Lee Abbott must serve a minimum of 28 years after being convicted of the murder of Christian Thornton on Thursday 20 February after an eight-day trial at Liverpool Crown Court.
The licensee was killed outside his pub – the Hammer & Pincers – on Liverpool Road, Widnes, Cheshire, on Sunday 11 August.
The 49-year-old father had been the licensee for 16 years and was a familiar face to many in the town, according to Cheshire Police.
Abbott had pleaded guilty to manslaughter, but the jury chose to convict him of murder. Thornton had banned Abbott from the pub nine days before his death, after he was heard bragging about carrying a knife.
Thornton also put Abbott on the Pubwatch list, meaning he was barred from all licensed premises in Widnes.
However, despite the ban, Abbott returned to the pub at about 3.10pm that day, was asked to leave by Thornton and started to walk away before running back towards him and fatally stabbing him.
Following the conclusion of the case, Thornton’s wife Pam issued a statement that said: “Justice has been done and Abbott has been held accountable for murdering Chris.
“On Sunday 11 August, Abbott not only took my husband’s life but also destroyed my life and the lives of our three children.
“Since that day, the indescribable pain I have lived with has been multiplied as I watch our children try to come to terms with losing their dad in such a violent way.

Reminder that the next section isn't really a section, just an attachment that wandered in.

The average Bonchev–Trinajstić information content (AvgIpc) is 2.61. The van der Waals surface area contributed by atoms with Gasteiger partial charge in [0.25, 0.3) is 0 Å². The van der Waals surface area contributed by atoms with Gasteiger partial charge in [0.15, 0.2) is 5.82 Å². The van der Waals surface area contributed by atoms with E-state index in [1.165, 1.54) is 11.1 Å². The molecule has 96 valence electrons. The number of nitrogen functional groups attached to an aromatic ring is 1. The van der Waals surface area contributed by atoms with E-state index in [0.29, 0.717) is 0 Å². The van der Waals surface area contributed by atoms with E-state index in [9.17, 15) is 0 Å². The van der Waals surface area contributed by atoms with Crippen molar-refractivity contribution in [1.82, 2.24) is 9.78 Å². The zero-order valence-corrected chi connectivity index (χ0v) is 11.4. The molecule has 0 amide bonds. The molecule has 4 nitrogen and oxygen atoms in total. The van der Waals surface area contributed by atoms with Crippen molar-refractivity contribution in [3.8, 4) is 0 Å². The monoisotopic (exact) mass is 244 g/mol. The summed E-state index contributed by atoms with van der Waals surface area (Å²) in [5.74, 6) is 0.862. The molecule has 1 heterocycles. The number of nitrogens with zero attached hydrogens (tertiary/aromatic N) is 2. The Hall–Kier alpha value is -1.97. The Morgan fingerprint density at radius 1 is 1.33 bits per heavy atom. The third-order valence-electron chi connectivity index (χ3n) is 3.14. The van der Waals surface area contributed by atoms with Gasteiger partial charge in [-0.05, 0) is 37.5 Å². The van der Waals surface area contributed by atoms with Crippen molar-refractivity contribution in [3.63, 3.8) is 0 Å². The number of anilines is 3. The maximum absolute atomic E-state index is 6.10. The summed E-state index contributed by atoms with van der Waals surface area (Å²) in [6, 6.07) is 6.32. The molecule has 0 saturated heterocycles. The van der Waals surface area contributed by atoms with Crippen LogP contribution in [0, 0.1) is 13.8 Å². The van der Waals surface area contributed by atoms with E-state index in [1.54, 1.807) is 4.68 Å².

“They do so with dignity and strength that would make their dad proud. I would like to thank everyone who has worked tirelessly to ensure justice prevailed, especially David McLachlan QC, Detective Inspector Kate Tomlinson and their teams.
“I would also like to thank my family, friends and Chris’s family for their support at this truly awful time. I ask now that my family are left alone and given the privacy to start to rebuild our lives.”
National Pubwatch chair Steve Baker claimed it was only a matter of time before knife crime on the streets of towns and cities would impact the pub trade.
He said: “There can be no doubt the Widnes Pubwatch scheme had every right to conclude this man was a danger to pub staff and customers, and should be excluded from their venues. It is the type of pragmatic decision taken by Pubwatch members across the UK on a regular basis.”
Baker outlined the important of the scheme, which was brought up by JD Wetherspoon boss Tim Martin at a recent event.
He added: “As Martin so rightly highlighted when speaking at our annual National Pubwatch conference, licensees can be vulnerable.
“Martin also said he had ‘never felt so intimidated than standing in a pub, behind the bar’. It is a great shame Pubwatch members should have to use common law bans to protect their businesses but, unfortunately, we can’t rely solely on the criminal justice system.
“But as this case so tragically illustrates, there are people in every community who pose a real and present danger to the pub trade.
“We hope members of Widnes Pubwatch feel confident to stand firm and continue with their efforts. It is only by working together that we can present a strong and effective front to the thugs who have no respect for the silent majority only wishing to work and socialise in safety.”